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h y model a milk train? B ecause the milk service was one of the most action-packed aspects of real railroad operations. Early in the pre-dawn hours a locomotive and, perhaps, a passenger coach or two and a few baggage or postal storage or express box or other head-end cars would head for the city from some distant farm town. Along the way, the train would collect a car (or two or three) at each milk-loading dairy company on its route. The cars would, in turn, be spotted at one or two major milk bottling plants in the city before the sun began to rIse. All those milk cars needed to be returned to their "home" plants, hope fu l ly by the end of the day. The individual cars (or groups of two or three cars, would be spotted into the first available train out of the city. On some roads, that might be a passenger local, on others it would be a fre ight. There were few (if any) cars that saw as much action on a real railroad. Few cars had the quick turnaround demands of the milk car. Hoppers might be used to viltually store coal (it might take a month for the average hopper to be loaded, unloaded and returned to the mine for a second load). A car that moves as often as a milk car is something a modeler interested in operation ought to know about. The milk cars needed to be washed before reloading, and it's doubtful that every car made it back to the dairy shipper every day. Even the smallest dairies seemed to own or lease "sets" of two or more cars to assure a clean car every morning of every week for milk shipments to the city.
Milk Shipments...Made for Modelers
modeler, the mil k car can provide the excuse for more switching action than any car except a caboose. You don ' t need to devote an entire train to mil k service. The real railroads sometimes added a milk car to the back of the pre-dawn passenger trains into the city if there were not enough dairy customers on that stretch of track to j ustify an entire milk train.
Milk Trains in the Midwest
MILK CARS IN THE MIDWEST IN 1929
F rom listings i n t he January 1929 OFFICIAL RAILW A Y E QUIPMENT REGISTER
Total of 22 cars Class BM, n umbers 949-956, converted from box cars; listed as 34 a nd 3 7 feet long; also reference to 5 1 foot-long c ars. Retired b y 1 93 3 .
W hen most of us think about milk trains, we think of them as solid blocks of cars that looked like express reefers coupl ed behind a l ocomotive with, perhaps, another head-end car or two and a coach for the crew and some very patient passengers. That ' s the way the milk train looked when most photo graphers saw it in the city. When you understand the basic purpose of that train was to collect carloads of milk from several different dairies, you can begin to see that it was a very busy train for the crew. For the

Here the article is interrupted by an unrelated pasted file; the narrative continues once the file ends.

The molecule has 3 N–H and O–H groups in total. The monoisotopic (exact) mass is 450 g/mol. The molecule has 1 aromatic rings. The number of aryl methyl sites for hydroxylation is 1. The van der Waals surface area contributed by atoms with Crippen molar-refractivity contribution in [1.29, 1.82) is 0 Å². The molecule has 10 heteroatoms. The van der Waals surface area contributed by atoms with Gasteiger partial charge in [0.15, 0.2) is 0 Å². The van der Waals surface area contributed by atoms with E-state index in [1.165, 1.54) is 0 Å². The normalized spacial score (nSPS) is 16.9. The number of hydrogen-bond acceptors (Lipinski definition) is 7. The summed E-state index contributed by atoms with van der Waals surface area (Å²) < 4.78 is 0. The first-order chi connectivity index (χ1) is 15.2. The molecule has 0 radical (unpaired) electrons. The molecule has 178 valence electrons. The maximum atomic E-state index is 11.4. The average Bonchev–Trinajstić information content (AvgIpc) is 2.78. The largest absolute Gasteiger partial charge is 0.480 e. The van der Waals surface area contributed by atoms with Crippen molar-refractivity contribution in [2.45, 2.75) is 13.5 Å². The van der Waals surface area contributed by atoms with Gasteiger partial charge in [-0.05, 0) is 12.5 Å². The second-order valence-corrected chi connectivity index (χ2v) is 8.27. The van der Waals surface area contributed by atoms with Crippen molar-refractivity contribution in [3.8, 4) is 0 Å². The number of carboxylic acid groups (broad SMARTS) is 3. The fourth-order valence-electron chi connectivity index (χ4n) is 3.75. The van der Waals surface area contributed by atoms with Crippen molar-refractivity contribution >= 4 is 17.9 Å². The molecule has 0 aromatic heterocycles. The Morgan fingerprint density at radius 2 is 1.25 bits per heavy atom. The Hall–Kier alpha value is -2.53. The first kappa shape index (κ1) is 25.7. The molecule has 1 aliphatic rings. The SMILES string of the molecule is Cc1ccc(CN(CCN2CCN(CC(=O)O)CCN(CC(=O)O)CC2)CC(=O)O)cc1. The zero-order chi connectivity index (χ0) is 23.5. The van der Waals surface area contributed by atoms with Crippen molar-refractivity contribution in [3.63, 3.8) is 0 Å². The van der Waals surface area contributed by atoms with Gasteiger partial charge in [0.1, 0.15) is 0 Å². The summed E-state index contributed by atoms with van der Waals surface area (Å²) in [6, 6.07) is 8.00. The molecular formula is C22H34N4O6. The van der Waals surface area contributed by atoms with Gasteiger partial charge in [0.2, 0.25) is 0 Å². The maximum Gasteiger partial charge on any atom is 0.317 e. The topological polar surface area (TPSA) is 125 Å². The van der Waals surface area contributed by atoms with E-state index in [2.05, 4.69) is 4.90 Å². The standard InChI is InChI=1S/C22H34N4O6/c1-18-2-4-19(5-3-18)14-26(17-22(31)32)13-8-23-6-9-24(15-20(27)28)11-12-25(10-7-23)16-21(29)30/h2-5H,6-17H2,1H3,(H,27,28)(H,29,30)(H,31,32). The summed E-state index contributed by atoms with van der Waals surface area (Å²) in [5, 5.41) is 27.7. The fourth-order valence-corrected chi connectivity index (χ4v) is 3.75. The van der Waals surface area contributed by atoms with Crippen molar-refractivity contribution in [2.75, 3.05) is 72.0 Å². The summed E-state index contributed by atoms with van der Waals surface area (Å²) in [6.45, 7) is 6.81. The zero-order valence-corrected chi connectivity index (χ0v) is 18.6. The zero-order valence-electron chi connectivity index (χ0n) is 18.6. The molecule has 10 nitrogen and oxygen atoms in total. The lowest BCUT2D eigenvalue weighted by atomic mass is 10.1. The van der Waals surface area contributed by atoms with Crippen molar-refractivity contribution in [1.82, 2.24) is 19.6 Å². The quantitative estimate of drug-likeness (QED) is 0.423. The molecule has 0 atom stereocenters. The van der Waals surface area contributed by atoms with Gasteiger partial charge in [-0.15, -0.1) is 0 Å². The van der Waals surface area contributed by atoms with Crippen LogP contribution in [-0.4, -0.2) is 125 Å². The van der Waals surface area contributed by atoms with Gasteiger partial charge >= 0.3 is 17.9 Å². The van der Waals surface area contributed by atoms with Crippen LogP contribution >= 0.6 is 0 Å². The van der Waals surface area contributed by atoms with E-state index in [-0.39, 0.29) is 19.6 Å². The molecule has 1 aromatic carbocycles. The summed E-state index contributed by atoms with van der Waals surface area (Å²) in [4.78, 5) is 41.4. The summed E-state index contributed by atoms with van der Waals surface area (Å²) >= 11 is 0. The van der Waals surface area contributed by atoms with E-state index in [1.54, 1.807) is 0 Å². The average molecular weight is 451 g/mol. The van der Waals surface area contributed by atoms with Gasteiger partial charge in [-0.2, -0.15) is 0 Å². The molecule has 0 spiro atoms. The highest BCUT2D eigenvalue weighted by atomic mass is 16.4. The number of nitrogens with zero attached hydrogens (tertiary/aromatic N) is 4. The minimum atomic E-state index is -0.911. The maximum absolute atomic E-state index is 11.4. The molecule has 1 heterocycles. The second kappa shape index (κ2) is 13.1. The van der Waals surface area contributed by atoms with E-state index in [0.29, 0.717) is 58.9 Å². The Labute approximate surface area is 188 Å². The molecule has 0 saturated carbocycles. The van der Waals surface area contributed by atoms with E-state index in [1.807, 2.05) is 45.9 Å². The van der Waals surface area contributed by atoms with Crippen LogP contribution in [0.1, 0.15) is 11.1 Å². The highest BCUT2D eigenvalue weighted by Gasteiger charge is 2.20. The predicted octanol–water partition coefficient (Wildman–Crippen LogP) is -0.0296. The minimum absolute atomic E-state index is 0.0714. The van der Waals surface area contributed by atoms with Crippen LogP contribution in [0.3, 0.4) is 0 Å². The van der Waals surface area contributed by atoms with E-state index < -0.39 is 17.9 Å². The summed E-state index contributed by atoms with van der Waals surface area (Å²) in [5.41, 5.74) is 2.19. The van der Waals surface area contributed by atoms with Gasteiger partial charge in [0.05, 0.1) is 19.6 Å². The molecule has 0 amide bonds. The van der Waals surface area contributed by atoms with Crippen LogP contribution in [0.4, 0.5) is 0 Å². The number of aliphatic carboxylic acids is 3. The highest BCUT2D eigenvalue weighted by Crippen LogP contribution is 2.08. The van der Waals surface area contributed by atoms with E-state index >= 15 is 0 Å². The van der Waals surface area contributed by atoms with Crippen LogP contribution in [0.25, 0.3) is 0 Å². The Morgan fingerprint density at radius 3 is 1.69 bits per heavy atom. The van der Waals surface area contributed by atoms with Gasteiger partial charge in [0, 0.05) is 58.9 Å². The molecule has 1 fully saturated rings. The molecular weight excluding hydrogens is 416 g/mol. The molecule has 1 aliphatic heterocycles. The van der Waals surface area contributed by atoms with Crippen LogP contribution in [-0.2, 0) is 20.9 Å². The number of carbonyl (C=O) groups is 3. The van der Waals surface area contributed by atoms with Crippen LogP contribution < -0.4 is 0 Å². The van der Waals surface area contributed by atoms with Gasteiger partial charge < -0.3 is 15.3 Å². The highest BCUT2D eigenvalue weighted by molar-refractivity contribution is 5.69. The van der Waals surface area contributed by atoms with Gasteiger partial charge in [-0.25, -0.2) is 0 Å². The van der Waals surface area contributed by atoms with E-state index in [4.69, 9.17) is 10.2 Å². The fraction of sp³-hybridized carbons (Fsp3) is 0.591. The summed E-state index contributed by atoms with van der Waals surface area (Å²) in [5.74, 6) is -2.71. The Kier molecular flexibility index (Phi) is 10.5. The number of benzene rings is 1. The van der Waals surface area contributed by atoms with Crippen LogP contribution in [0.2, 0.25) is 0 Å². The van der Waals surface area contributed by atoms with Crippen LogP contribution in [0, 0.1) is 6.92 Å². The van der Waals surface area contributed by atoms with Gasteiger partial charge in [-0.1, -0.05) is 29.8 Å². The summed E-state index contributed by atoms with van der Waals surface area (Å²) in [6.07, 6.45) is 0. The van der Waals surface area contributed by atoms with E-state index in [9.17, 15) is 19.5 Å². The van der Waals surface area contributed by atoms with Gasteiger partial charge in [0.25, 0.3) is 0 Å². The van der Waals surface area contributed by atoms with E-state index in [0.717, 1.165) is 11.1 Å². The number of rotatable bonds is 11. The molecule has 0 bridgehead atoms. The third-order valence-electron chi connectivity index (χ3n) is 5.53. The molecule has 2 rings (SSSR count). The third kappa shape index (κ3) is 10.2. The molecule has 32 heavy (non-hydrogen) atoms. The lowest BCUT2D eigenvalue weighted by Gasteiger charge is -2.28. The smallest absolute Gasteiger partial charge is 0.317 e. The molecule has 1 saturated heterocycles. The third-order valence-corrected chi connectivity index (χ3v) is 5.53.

T here has been surprising ly little written about milk trains that operated in the midwest. Several magazines have carried articl es abo ut the cars and operations of m i l k trains in and out of Boston and New York. Similar service was provided to other cities incl uding Detroit, Chicago, M il wau kee, C l eveland, Atlanta, N ew Orleans, Philadelphia, Pittsburgh and, perhaps, even Los Angeles. It can be d i fficult to identify a milk train from a photograph because the vast majority of mil k cars look almost exactly l i ke express reefers, especially those that ran in the midwest. In 1 928, there were at l east 1 67 milk cars dedicated to the shipment of milk from dairies in I llinois and Wisconsin. Sixty-four (or more) of them belonged to General American Transportation Company, l eased to dairies in the midwest. The dairies themsel ves owned another 1 03 c ars. A l l o f these were milk tank cars that l ooked like wood express reefers. The Chicago and NorthWestern apparently had about 1 00 e xpress reefers designed as class " B M" milk cars, the Chicago Great Western had 1 2 "BM" m ilk cars, and it is likely the New York Central used at least part of its fleet of 4 32 "BM" m ilk cars for service to ( not from) the midwest. There's no doubt that at least twice thi many cars were devoted to milk shipments into Philadelphia, New York, Boston and the other eastern cities. There was, however, still a tremendous amount of milk shipped in the midwest. It is difficult to determine just how much milk was shipped in large milk cars inside those class "BM" i nsulated CN&W and N YC milk c ars or how much was shipped inside the express reefers of a l l the railroads. It's likely that almost as much was collected in cans as in those dedicated milk tank cars and "BM" m ilk cars.
Total o f 2 5 7 m ilk c ars ; t wo groups: Class BM, numbers 1 40 1 - 1 476 Class BM, n umbers 1 5 1 00- 1 5498 (Even numbers only; under 60 feet l o ng)
M I LW reefers
0 mil k cars; 45 express
SOO 21 milk cars; assOlted groups; assigned to Chicago Division C lass B M, n umbers 2600-2609 (oompany-built m ilk cars); Numbers 1 60 8 , 1 675-1684 were probably baggage cars (based on numbers) assigned as milk cars
O ther Chicago-area roads showing milk cars C&EI 2 cars, Class BM, numbers P584,P585 CGW 4 cars, Class BM, numbers 470-473 IC 2 c ars, Class B M, numbers 600 l , 6002, "Special M ilk," under 60 feet
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Art Griffin Decals www.greatdecals.comlGriffill.htm Decals for 40 and 50-foot wood m ilk
D airyman's Renken's Abbotts M i lky Way Concord Junction P.O. B ox 592 Acton, M A 0 1 720 Decals for 40 and 50-foot wood and steel cars M icroscale 87-1030 and 160-1030 Pfaudler 40-foot stee l cars
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RAILMODELjOURNAL . AUGUST 2005 "